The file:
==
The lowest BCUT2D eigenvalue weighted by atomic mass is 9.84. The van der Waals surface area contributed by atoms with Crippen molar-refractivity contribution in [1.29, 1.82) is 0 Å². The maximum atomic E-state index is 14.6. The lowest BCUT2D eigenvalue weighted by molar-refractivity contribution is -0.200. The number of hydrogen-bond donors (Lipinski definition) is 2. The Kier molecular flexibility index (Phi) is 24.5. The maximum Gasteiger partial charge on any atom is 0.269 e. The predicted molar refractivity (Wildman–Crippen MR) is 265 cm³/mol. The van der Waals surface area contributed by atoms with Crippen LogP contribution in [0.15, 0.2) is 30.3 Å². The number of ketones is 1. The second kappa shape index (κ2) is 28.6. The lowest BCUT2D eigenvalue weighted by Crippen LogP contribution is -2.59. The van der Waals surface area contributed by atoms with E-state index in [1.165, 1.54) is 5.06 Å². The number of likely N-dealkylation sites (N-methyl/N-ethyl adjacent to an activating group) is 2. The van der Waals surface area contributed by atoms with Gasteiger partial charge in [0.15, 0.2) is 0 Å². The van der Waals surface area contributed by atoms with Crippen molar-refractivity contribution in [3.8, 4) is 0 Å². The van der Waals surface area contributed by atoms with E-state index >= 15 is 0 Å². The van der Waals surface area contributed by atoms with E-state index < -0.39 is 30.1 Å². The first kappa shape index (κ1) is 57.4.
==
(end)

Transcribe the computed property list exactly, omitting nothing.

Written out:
The lowest BCUT2D eigenvalue weighted by atomic mass is 9.84. The van der Waals surface area contributed by atoms with Crippen molar-refractivity contribution in [1.29, 1.82) is 0 Å². The maximum atomic E-state index is 14.6. The lowest BCUT2D eigenvalue weighted by molar-refractivity contribution is -0.200. The number of hydrogen-bond donors (Lipinski definition) is 2. The Kier molecular flexibility index (Phi) is 24.5. The maximum Gasteiger partial charge on any atom is 0.269 e. The predicted molar refractivity (Wildman–Crippen MR) is 265 cm³/mol. The van der Waals surface area contributed by atoms with Crippen LogP contribution in [0.15, 0.2) is 30.3 Å². The number of ketones is 1. The second kappa shape index (κ2) is 28.6. The lowest BCUT2D eigenvalue weighted by Crippen LogP contribution is -2.59. The van der Waals surface area contributed by atoms with E-state index in [1.165, 1.54) is 5.06 Å². The number of likely N-dealkylation sites (N-methyl/N-ethyl adjacent to an activating group) is 2. The van der Waals surface area contributed by atoms with Gasteiger partial charge in [0.15, 0.2) is 0 Å². The van der Waals surface area contributed by atoms with Crippen molar-refractivity contribution in [3.8, 4) is 0 Å². The van der Waals surface area contributed by atoms with E-state index >= 15 is 0 Å². The van der Waals surface area contributed by atoms with E-state index < -0.39 is 30.1 Å². The first kappa shape index (κ1) is 57.4.